Farming involves subjecting the species to diverse procedures (e.g., handling, air exposure, short-term confinement, short-term crowding, transport), sudden parameter changes or repeated disturbances (e.g., husbandry, size-grading).
What is the probability of the species not being stressed?It is unclear for minimal and high-standard farming conditions. Our conclusion is based on a low amount of evidence.
ALEVINS: no data found yet.
JUVENILES: no data found yet.
ADULTS: no data found yet.
SPAWNERS: very sensitive when spawning 17.
Deformities that – in contrast to diseases – are commonly irreversible may indicate sub-optimal rearing conditions (e.g., mechanical stress during hatching and rearing, environmental factors unless mentioned in crit. 3, aquatic pollutants, nutritional deficiencies) or a general incompatibility of the species with being farmed.
What is the probability of the species being malformed rarely?It is unclear for minimal farming conditions. It is medium for high-standard farming conditions. Our conclusion is based on a medium amount of evidence.
Fry: WILD: NO DATA FOUND YET. FARM: 0.1% 20.
Juveniles: WILD: NO DATA FOUND YET. FARM: When fed with live zooplankton or formulated dry food with zooplankton (DFZO): 0.1% 20. When fed with commercial dry food for salmonids, 75% develop bent tails and enlarged abdomen 20. These malformations are reversible upon feeding back with live zooplankton or DFZO 20.
The cornerstone for a humane treatment is that slaughter a) immediately follows stunning (i.e., while the individual is unconscious), b) happens according to a clear and reproducible set of instructions verified under farming conditions, and c) avoids pain, suffering, and distress.
What is the probability of the species being slaughtered according to a humane slaughter protocol?It is low for minimal farming conditions. It is medium for high-standard farming conditions. Our conclusion is based on a low amount of evidence.
Common slaughter method: for the related O. kisutch, anaesthesia with high CO2 or iced water 24, then bled by cutting gill arches and immersing in iced water 24 25. High-standard slaughter method: for O. mykiss, indications that electrical stunning before killing by chilling or bleeding is most effective 26 27 28 29. For S. salar, electrical and percussive stunning and killing by bleeding 30 31 32 33. For S. trutta, electrical stunning immediately followed by ice-water slurry 34. Further research needed whether this applies to T. thymallus as well.
Side note: Domestication
Teletchea and Fontaine introduced 5 domestication levels illustrating how far species are from having their life cycle closed in captivity without wild input, how long they have been reared in captivity, and whether breeding programmes are in place.
What is the species’ domestication level?
DOMESTICATION LEVEL 3 35, level 5 being fully domesticated.
Side note: Forage fish in the feed
450-1,000 milliard wild-caught fishes end up being processed into fish meal and fish oil each year which contributes to overfishing and represents enormous suffering. There is a broad range of feeding types within species reared in captivity.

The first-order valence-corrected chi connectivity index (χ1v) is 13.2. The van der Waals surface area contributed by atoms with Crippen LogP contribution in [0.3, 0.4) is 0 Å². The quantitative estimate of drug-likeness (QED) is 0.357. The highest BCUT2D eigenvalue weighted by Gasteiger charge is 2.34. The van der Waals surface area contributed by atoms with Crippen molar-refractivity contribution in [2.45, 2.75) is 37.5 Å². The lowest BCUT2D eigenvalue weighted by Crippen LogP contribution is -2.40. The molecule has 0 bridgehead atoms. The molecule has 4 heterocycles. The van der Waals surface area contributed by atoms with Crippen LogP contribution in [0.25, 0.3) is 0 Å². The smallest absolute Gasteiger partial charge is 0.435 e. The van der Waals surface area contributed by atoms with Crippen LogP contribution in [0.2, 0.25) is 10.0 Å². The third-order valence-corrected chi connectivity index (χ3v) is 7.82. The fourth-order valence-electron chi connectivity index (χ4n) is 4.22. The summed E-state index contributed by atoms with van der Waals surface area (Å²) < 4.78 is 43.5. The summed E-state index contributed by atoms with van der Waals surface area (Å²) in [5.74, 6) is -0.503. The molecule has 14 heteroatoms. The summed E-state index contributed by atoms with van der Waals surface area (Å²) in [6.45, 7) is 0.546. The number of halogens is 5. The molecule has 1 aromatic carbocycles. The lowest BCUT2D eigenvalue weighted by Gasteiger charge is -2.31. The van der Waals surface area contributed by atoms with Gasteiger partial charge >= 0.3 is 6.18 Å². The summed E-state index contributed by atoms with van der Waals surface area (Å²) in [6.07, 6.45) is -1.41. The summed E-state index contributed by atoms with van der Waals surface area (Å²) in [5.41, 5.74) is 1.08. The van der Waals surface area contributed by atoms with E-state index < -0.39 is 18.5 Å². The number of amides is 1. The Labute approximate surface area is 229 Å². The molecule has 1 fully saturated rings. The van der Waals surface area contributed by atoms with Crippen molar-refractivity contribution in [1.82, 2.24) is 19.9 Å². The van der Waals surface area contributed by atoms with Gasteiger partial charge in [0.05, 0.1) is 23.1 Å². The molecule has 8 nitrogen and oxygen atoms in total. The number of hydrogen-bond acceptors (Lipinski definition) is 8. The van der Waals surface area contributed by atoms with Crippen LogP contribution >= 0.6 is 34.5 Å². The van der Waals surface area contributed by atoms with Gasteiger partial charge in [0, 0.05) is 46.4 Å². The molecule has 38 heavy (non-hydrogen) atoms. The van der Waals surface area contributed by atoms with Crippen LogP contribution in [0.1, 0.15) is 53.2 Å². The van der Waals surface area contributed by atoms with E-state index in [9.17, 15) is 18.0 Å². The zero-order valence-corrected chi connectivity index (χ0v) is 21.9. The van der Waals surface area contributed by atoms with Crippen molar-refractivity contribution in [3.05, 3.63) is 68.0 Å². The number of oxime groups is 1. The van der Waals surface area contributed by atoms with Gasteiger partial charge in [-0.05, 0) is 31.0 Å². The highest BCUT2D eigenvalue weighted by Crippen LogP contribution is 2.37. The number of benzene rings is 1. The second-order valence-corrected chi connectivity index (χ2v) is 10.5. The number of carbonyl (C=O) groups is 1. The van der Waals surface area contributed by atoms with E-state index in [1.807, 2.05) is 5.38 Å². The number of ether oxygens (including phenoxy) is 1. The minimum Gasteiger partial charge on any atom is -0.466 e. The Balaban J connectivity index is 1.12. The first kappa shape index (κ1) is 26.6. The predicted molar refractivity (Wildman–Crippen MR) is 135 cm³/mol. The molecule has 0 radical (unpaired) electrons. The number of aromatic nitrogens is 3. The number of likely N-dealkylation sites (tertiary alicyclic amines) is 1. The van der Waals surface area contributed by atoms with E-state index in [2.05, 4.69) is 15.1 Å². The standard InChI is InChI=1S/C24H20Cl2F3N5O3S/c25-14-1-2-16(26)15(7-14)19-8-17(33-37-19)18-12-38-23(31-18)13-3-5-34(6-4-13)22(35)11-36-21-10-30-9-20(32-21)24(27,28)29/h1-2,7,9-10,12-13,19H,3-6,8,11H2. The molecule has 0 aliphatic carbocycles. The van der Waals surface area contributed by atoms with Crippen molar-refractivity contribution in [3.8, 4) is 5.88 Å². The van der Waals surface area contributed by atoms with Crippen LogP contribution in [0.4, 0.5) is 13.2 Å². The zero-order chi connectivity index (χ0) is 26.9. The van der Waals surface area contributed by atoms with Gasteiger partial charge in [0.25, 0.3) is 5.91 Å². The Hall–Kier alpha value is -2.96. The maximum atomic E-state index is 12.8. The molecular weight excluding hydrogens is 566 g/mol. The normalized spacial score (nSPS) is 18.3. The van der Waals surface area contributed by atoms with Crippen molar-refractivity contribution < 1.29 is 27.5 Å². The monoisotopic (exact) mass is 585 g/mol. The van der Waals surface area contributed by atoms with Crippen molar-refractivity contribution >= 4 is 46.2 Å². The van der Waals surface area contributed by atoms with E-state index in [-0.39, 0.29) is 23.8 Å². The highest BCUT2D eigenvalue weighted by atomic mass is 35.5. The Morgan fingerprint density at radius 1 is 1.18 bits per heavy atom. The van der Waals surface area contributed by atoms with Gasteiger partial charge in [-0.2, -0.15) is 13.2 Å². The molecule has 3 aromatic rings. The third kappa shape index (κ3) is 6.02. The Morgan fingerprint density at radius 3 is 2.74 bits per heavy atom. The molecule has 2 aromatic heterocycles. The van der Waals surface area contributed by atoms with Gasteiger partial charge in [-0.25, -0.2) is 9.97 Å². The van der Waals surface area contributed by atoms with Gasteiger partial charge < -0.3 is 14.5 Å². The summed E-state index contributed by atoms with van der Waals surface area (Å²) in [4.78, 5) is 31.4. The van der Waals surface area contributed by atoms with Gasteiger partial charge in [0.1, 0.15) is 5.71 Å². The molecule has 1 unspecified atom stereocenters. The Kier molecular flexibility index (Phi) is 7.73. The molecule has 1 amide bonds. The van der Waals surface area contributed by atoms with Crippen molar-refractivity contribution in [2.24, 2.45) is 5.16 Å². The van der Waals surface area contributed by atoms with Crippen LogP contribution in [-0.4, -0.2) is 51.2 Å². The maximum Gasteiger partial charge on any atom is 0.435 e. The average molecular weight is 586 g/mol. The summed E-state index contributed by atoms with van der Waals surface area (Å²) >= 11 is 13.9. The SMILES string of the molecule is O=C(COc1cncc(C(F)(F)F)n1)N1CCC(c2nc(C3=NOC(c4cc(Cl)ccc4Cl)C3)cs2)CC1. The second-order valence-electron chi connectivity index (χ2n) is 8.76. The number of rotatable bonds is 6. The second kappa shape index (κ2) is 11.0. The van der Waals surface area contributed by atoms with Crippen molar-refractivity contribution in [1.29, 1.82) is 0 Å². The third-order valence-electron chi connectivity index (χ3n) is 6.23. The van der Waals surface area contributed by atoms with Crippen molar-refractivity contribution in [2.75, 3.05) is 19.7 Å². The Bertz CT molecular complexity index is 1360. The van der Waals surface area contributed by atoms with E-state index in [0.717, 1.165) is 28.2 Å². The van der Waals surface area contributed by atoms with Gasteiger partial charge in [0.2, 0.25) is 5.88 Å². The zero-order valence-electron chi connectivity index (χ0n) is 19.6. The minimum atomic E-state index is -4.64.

To what degree may fish meal and fish oil based on forage fish be replaced by non-forage fishery components (e.g., poultry blood meal) or sustainable sources (e.g., soybean cake)?
ALEVINS = larvae until the end of yolk sac absorption, for details ➝ Findings 10.1 Ontogenetic development
DOMESTICATION LEVEL 3 = entire life cycle closed in captivity with wild inputs 35
FARM = setting in farming environment or under conditions simulating farming environment in terms of size of facility or number of individuals
FRY = larvae from external feeding on, for details ➝ Findings 10.1 Ontogenetic development
JUVENILES = fully developed but immature individuals, for details ➝ Findings 10.1 Ontogenetic development
SPAWNERS = adults during the spawning season; in farms: adults that are kept as broodstock
WILD = setting in the wild
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16 Sempeski, P., and P. Gaudin. 1995. Habitat selection by grayling-I. Spawning habitats. Journal of Fish Biology 47: 256–265. https://doi.org/10.1111/j.1095-8649.1995.tb01893.x.
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20 Lahnsteiner, Franz, and Manfred Kletzl. 2015. Suitability of different food types for on-feeding and juvenile production of European grayling, Thymallus thymallus, under intensive farming conditions. Journal of Agricultural Science 7: 161.
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24 Fairgrieve, W. 2009. Cultured Aquatic Species Information Programme. Oncorhynchus kisutch. Rome: FAO Fisheries and Aquaculture Department.
25 LocalCoho Farms. 2021. Personal communication.
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34 Castanheira, Maria Filipa. 2017. Personal communication.
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37 Turek, J., P. Horký, V. Žlábek, J. Velíšek, O. Slavík, and T. Randák. 2012. Recapture and condition of pond-reared, and hatchery-reared 1 + European grayling stocked in addition to wild conspecifics in a small river. Knowledge and Management of Aquatic Ecosystems: 10. https://doi.org/10.1051/kmae/2012016.